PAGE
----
This page is designed to answer the following questions:
- 3.3 Identify ways to ensure that evidence of abuse is preserved (Level 2 Diploma in Care, Safeguarding and protection in care settings)
- 3.3 Identify ways to ensure that evidence of abuse is preserved (Level 3 Diploma in Adult Care, Safeguarding and protection in care settings)
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In the previous section, we explored what you should do if you have concerns that an individual has been abused or if you receive an allegation or disclosure of abuse.
In situations where abuse has taken place, you should do what you can to preserve any potential evidence (providing that this will not put yourself or others at risk). This will support any allegations made, aid the future investigation and assist the judiciary system
The crime scene should ideally remain untouched. If possible, you should secure the room to prevent anyone from entering it. You could suggest the individual move to another room until the police arrive. Damaged items should not be cleaned up.
In cases of sexual abuse, underwear and bedding should not be washed and the individual should be advised to not bathe or shower. If you must handle evidence, it should be performed using plastic gloves, where possible.
In cases of neglect, living conditions may be photographed.
Evidence of financial abuse such as bank statements or credit cards should be secured until they can be passed to the police. Again, if they must be handled, plastic gloves should be worn or limited contact should be used (e.g. held by the thumb and index finger in the corner). This will help to preserve fingerprints.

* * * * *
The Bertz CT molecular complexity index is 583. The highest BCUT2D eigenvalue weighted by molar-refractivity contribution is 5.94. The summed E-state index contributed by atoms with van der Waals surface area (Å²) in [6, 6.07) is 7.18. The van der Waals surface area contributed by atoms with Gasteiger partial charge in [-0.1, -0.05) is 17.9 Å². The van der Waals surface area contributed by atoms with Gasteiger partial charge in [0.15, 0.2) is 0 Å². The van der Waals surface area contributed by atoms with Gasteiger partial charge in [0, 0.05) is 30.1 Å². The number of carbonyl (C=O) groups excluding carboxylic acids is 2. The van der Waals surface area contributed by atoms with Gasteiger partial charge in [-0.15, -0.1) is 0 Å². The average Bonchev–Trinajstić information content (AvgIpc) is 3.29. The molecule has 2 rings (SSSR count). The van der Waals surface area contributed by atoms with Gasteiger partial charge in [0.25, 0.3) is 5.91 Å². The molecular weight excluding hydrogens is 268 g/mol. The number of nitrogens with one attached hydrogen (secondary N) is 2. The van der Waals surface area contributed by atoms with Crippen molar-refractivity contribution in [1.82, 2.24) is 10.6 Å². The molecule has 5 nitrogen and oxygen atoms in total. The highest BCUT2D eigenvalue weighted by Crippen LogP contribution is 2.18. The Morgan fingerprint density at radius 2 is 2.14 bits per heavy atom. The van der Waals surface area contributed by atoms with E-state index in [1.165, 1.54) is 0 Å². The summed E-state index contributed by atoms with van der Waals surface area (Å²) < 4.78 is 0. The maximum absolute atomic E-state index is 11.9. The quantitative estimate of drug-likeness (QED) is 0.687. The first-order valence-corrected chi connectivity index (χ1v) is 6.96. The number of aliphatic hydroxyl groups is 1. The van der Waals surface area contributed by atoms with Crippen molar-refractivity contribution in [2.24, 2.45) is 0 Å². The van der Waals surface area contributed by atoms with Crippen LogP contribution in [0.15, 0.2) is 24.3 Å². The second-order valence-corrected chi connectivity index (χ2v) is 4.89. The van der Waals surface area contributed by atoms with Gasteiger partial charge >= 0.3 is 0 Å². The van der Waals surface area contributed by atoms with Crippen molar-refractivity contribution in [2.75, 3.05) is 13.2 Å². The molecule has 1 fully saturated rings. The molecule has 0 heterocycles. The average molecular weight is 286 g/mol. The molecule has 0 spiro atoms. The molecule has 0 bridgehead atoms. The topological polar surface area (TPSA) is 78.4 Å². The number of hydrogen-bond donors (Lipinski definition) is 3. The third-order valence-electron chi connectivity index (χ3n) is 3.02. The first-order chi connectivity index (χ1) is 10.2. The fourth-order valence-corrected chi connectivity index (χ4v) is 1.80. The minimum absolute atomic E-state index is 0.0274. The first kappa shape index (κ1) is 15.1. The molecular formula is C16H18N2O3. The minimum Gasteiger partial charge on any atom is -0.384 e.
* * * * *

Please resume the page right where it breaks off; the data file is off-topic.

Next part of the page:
Previous records of suspicions and allegations may also be used in evidence – this is why it is important to document any concerns that you have.
My name is Daniel Dutton and I run the website dsdweb.co.uk which provides free help, guidance and support for people that are studying for care qualifications.
In this video, we will be exploring ways to ensure that evidence of abuse is preserved. This is an assessment criterion for the Level 2 and Level 3 Diplomas in Adult Care.
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It is important to know how to preserve evidence of abuse because it can be used to support any claims being made and aid criminal proceedings, which can keep the individual and others protected and ensure that the perpetrator is brought to justice.
This slide shows some of the ways that evidence may be preserved. Although preservation of evidence is important, it should only be performed it is safe for you to do so.
* Crime scenes should remain untouched. This means restricting access if possible, for example, by locking the door to the room and not moving anything, which includes cleaning up.
* In cases of sexual abuse, an individual’s bedding and clothing may be used as evidence because they may have traces of bodily fluids that can be matched to the perpetrator. Similarly, the individual should be encouraged not to wash or bathe.
* If items must be handled, you should wear gloves, where possible to reduce the likelihood of contamination
* Photographs may be used as evidence. This can include pictures of a crime scene, living conditions and an individual’s injuries
* Records should be copied and made available to the investigation team. This could be bank statements cases of financial abuse or copies of policies for cases of institutional abuse.
* Similarly, previous concerns and suspicions should always be recorded as they may be used in evidence in the future
Thank you for watching and I hope you’ve found this video useful.
Further information about this topic can be found in the link in the description.
If you require any additional help or want to send feedback about this video, please feel free to use the comments section below or visit my website dsdweb.co.uk.
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